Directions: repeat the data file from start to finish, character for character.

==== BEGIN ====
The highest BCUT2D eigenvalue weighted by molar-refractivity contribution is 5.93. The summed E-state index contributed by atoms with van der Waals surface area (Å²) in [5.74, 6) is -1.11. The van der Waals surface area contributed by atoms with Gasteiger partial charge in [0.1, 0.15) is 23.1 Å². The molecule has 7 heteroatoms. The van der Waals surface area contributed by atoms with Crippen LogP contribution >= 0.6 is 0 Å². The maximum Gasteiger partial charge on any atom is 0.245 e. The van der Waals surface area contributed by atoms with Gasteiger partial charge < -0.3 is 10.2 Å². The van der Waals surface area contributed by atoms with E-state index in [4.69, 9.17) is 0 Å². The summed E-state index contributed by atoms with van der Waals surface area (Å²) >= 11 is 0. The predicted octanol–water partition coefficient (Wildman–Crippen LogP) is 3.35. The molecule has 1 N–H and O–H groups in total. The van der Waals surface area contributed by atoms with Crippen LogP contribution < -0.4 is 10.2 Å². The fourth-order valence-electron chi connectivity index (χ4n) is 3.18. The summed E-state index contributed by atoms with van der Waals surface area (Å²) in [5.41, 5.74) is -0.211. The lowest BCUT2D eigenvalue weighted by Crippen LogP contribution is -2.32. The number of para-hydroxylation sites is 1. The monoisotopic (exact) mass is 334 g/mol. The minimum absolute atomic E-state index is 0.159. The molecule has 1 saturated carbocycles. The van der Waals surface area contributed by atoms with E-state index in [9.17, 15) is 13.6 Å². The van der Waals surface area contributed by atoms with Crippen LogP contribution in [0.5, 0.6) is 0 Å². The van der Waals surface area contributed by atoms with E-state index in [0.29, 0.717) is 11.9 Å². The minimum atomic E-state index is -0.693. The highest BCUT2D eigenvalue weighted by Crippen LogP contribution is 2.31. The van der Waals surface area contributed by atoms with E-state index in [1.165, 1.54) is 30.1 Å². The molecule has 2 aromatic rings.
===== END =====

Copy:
The highest BCUT2D eigenvalue weighted by molar-refractivity contribution is 5.93. The summed E-state index contributed by atoms with van der Waals surface area (Å²) in [5.74, 6) is -1.11. The van der Waals surface area contributed by atoms with Gasteiger partial charge in [0.1, 0.15) is 23.1 Å². The molecule has 7 heteroatoms. The van der Waals surface area contributed by atoms with Crippen LogP contribution >= 0.6 is 0 Å². The maximum Gasteiger partial charge on any atom is 0.245 e. The van der Waals surface area contributed by atoms with Gasteiger partial charge < -0.3 is 10.2 Å². The van der Waals surface area contributed by atoms with E-state index in [4.69, 9.17) is 0 Å². The summed E-state index contributed by atoms with van der Waals surface area (Å²) >= 11 is 0. The predicted octanol–water partition coefficient (Wildman–Crippen LogP) is 3.35. The molecule has 1 N–H and O–H groups in total. The van der Waals surface area contributed by atoms with Crippen LogP contribution < -0.4 is 10.2 Å². The fourth-order valence-electron chi connectivity index (χ4n) is 3.18. The summed E-state index contributed by atoms with van der Waals surface area (Å²) in [5.41, 5.74) is -0.211. The lowest BCUT2D eigenvalue weighted by Crippen LogP contribution is -2.32. The number of para-hydroxylation sites is 1. The monoisotopic (exact) mass is 334 g/mol. The minimum absolute atomic E-state index is 0.159. The molecule has 1 saturated carbocycles. The van der Waals surface area contributed by atoms with E-state index in [9.17, 15) is 13.6 Å². The van der Waals surface area contributed by atoms with Crippen LogP contribution in [0.5, 0.6) is 0 Å². The van der Waals surface area contributed by atoms with E-state index in [0.29, 0.717) is 11.9 Å². The minimum atomic E-state index is -0.693. The highest BCUT2D eigenvalue weighted by Crippen LogP contribution is 2.31. The van der Waals surface area contributed by atoms with E-state index in [1.165, 1.54) is 30.1 Å². The molecule has 2 aromatic rings.